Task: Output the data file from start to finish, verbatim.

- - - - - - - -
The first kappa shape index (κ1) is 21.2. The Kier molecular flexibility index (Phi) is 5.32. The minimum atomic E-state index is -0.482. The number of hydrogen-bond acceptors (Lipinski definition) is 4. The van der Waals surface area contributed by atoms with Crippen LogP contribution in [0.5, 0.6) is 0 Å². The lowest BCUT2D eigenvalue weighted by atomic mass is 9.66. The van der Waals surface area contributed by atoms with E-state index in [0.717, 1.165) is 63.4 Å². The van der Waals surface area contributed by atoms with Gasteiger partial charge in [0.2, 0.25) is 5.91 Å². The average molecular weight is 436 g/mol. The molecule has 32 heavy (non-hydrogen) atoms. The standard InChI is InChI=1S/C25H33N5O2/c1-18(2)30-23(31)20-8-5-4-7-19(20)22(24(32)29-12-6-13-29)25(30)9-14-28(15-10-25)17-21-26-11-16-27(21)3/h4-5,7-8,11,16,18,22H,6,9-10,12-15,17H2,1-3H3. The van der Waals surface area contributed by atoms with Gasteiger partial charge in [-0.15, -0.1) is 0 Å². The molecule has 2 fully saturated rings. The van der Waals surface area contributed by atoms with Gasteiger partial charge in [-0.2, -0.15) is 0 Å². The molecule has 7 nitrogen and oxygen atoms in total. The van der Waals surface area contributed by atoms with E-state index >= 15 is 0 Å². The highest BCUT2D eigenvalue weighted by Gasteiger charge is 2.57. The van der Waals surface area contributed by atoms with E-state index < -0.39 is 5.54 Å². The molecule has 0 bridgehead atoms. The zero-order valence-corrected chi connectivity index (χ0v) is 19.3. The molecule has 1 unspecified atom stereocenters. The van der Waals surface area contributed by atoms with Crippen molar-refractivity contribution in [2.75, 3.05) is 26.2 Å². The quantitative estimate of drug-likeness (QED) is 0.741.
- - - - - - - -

The first kappa shape index (κ1) is 21.2. The Kier molecular flexibility index (Phi) is 5.32. The minimum atomic E-state index is -0.482. The number of hydrogen-bond acceptors (Lipinski definition) is 4. The van der Waals surface area contributed by atoms with Crippen LogP contribution in [0.5, 0.6) is 0 Å². The lowest BCUT2D eigenvalue weighted by atomic mass is 9.66. The van der Waals surface area contributed by atoms with E-state index in [0.717, 1.165) is 63.4 Å². The van der Waals surface area contributed by atoms with Gasteiger partial charge in [0.2, 0.25) is 5.91 Å². The average molecular weight is 436 g/mol. The molecule has 32 heavy (non-hydrogen) atoms. The standard InChI is InChI=1S/C25H33N5O2/c1-18(2)30-23(31)20-8-5-4-7-19(20)22(24(32)29-12-6-13-29)25(30)9-14-28(15-10-25)17-21-26-11-16-27(21)3/h4-5,7-8,11,16,18,22H,6,9-10,12-15,17H2,1-3H3. The van der Waals surface area contributed by atoms with Gasteiger partial charge in [-0.15, -0.1) is 0 Å². The molecule has 2 fully saturated rings. The van der Waals surface area contributed by atoms with Gasteiger partial charge in [-0.2, -0.15) is 0 Å². The molecule has 7 nitrogen and oxygen atoms in total. The van der Waals surface area contributed by atoms with E-state index >= 15 is 0 Å². The highest BCUT2D eigenvalue weighted by Gasteiger charge is 2.57. The van der Waals surface area contributed by atoms with E-state index < -0.39 is 5.54 Å². The molecule has 0 bridgehead atoms. The zero-order valence-corrected chi connectivity index (χ0v) is 19.3. The molecule has 1 unspecified atom stereocenters. The van der Waals surface area contributed by atoms with Crippen molar-refractivity contribution in [2.75, 3.05) is 26.2 Å². The quantitative estimate of drug-likeness (QED) is 0.741.